For those hoping that Russians will gradually reject the authoritarian rule by Vladimir Putin, a new poll will be a disappointment. Russians have long favored the strongman leader and that taste for authoritarianism has not greatly diminished. A new poll shows that Russians place Stalin at the top of the list of the greatest historical figures of all time. Putin tied with poet Alexander Pushkin for second place. The poll was conducted by the Levada Centre.
Stalin of course murdered millions in political purges and repression. His grossly negligent conduct before and during World War II contributed to the deaths of tens of millions. The Russians often brush over the fact that Russia was an ally of Adolph Hitler and carved up Eastern Europe with Hitler in a non-aggression pact. Hitler would later break the infamous treaty with Russia, but Stalin was perfectly willing to assist Hitler in his global conquest while invading other nations in a spasm of bloodshed. Like the Nazis, Stalin ordered the rounding up of intellectuals and opponents. For example, thousands of military officers and intellectuals were killed under Stalin in Poland in the Katyn Massacre.
Judging from the Soviet records we now have, the number of people who died in the Gulag between 1933 and 1945, while both Stalin and Hitler were in power, was on the order of a million, perhaps a bit more. The total figure for the entire Stalinist period is likely between two million and three million. The Great Terror and other shooting actions killed no more than a million people, probably a bit fewer. The largest human catastrophe of Stalinism was the famine of 1930–1933, in which more than five million people died. Of those who starved, the 3.3 million or so inhabitants of Soviet Ukraine who died in 1932 and 1933 were victims of a deliberate killing policy related to nationality. In early 1930, Stalin had announced his intention to “liquidate” prosperous peasants (“kulaks”) as a class so that the state could control agriculture and use capital extracted from the countryside to build industry. Tens of thousands of people were shot by Soviet state police and hundreds of thousands deported. Those who remained lost their land and often went hungry as the state requisitioned food for export. The first victims of starvation were the nomads of Soviet Kazakhstan, where about 1.3 million people died. The famine spread to Soviet Russia and peaked in Soviet Ukraine. Stalin requisitioned grain in Soviet Ukraine knowing that such a policy would kill millions. Blaming Ukrainians for the failure of his own policy, he ordered a series of measures—such as sealing the borders of that Soviet republic—that ensured mass death. In 1937, as his vision of modernization faltered, Stalin ordered the Great Terror. Because we now have the killing orders and the death quotas, inaccessible so long as the Soviet Union existed, we now know that the number of victims was not in the millions. We also know that, as in the early 1930s, the main victims were the peasants, many of them survivors of hunger and of concentration camps. The highest Soviet authorities ordered 386,798 people shot in the “Kulak Operation” of 1937–1938. The other major “enemies” during these years were people belonging to national minorities who could be associated with states bordering the Soviet Union: some 247,157 Soviet citizens were killed by the NKVD in ethnic shooting actions. In the largest of these, the “Polish Operation” that began in August 1937, 111,091 people accused of espionage for Poland were shot. In all, 682,691 people were killed during the Great Terror, to which might be added a few hundred thousand more Soviet citizens shot in smaller actions. The total figure of civilians deliberately killed under Stalinism, around six million, is of course horribly high. But it is far lower than the estimates of twenty million or more made before we had access to Soviet sources. At the same time, we see that the motives of these killing actions were sometimes far more often national, or even ethnic, than we had assumed. Indeed it was Stalin, not Hitler, who initiated the first ethnic killing campaigns in interwar Europe.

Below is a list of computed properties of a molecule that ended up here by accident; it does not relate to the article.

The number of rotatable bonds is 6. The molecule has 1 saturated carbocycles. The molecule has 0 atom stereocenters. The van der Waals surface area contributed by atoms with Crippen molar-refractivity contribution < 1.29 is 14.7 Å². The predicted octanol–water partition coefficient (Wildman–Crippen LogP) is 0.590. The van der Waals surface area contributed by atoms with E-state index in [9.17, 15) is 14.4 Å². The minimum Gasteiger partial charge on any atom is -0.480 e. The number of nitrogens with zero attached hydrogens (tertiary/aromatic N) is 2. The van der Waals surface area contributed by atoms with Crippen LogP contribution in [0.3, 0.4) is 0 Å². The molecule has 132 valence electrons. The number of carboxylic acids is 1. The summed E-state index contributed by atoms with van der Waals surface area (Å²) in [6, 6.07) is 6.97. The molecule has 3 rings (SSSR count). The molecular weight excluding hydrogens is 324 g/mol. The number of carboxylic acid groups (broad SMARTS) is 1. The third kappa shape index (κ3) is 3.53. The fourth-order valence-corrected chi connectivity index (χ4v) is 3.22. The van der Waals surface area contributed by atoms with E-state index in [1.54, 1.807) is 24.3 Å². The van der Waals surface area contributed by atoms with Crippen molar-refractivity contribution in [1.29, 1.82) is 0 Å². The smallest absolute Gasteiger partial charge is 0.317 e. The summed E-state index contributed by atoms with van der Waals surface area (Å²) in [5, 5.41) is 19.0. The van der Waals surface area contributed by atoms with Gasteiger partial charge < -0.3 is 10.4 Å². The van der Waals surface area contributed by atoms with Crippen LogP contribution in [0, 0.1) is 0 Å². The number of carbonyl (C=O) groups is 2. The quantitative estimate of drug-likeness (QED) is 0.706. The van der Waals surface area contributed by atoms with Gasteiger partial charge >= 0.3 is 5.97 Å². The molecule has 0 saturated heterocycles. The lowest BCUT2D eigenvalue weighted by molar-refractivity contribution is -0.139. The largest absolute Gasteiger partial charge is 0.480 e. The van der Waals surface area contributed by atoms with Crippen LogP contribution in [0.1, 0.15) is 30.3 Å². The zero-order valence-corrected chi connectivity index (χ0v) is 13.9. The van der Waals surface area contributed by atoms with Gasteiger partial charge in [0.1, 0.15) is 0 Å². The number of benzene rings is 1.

Roughly 2-3 million Russians would die in Stalin’s Gulag prisons. His moronic communist policies led to the famine of 1930-33 in which five million died. Millions starved as result of official policies targeting them due to nationality. Tens of thousands were shot by Stalin’s secret police. Stalin’s purging of the military before World War II destroyed the officer corp and contributed to the massive defeats against the Germans after their invasion.
Despite this history, Stalin received 38 percent of the votes while Putin tied with poet Pushkin with 34 percent.